Official State Nicknames

aka: State Nickname
Since the earliest days of statehood, Arkansas has been popularly known or designated by a succession of cognomens, or nicknames. The earliest were unofficial and reflected popular perceptions of a largely rural state, lightly tinged with humor. Later adoptions, spaced at intervals throughout the twentieth century, embodied less folk consciousness and more promotional intent, as Arkansas’s boosters sought to fine-tune the state’s image for outsiders’ consumption. Arkansas’s earliest recorded nicknames, the “Bear State” and the “Toothpick State,” made reference to characteristic features of the region. In the first half of the nineteenth century, Arkansas was noted for its population of Louisiana black bears (Ursus americanus luteolus), one of sixteen black bear species found in the United States. Human activities reduced …

Official State Nut

aka: Pecan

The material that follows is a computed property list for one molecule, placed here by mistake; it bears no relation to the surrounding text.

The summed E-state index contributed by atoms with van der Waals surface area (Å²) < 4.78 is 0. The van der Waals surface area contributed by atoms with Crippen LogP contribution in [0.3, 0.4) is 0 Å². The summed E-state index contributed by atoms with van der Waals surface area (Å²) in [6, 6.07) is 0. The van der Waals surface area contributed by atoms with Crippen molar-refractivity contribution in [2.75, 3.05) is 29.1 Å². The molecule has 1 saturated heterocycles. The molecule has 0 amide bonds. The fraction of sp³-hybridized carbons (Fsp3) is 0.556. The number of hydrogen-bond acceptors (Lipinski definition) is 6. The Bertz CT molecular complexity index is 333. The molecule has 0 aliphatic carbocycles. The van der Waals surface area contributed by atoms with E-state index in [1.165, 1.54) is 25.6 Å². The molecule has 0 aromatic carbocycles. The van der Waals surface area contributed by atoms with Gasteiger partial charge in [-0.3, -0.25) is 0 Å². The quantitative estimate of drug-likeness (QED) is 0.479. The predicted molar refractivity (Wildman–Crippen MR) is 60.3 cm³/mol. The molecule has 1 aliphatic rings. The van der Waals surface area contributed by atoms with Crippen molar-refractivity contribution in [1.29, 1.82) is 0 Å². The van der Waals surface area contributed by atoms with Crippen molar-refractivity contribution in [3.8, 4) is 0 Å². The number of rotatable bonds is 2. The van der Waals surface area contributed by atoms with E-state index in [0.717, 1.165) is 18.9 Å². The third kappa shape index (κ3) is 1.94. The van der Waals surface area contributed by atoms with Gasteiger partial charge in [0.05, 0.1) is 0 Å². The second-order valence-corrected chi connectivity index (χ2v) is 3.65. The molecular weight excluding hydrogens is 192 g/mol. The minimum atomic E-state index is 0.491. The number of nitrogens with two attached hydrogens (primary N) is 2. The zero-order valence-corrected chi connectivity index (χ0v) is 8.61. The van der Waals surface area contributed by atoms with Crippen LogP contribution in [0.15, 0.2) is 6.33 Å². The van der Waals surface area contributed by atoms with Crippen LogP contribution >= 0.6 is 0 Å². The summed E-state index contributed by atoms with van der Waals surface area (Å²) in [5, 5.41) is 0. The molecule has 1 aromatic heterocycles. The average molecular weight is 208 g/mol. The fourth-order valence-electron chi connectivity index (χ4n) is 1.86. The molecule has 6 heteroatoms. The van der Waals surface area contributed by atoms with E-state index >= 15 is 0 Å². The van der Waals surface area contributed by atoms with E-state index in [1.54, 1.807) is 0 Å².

The Eighty-seventh Arkansas General Assembly designated the pecan as the official nut of Arkansas. Act 638, introduced as HB 1906 by Representative Larry Cowling (District 2, Little River County), had twenty-two co-sponsors and was approved on March 27, 2009. The act specifically noted, however, that it did not grant protected status to the pecan, thus ensuring that the fruit of the Carya illinoinensis may be harvested and consumed. Alabama, Oklahoma, and Texas have similarly honored the pecan; in Texas, it is both the official state health nut and the official state tree, while Oklahoma celebrates it in the form of pecan pie in its official state meal. The pecan is a species of hickory native to much of the South. …

Official State Rock

aka: Bauxite
Bauxite, the most common ore of aluminum, was designated the official state rock in 1967. It is a sedimentary material composed primarily of one or more aluminum hydroxide minerals, plus mixtures of silica, iron oxide, titania, aluminum silicates, and other impurities in minor or trace amounts. Bauxite takes its name from the village Les Baux de Provence in southern France, where geologist Pierre Berthier first identified it in 1821. Bauxite was an economic mainstay for Arkansas through much of the twentieth century. Although aluminum is the second-most-abundant metal element in the world, it has been commercially produced for little more than a century. In 1891, state geologist John Branner identified a sample that had been found in southern Pulaski County …

Official State Seal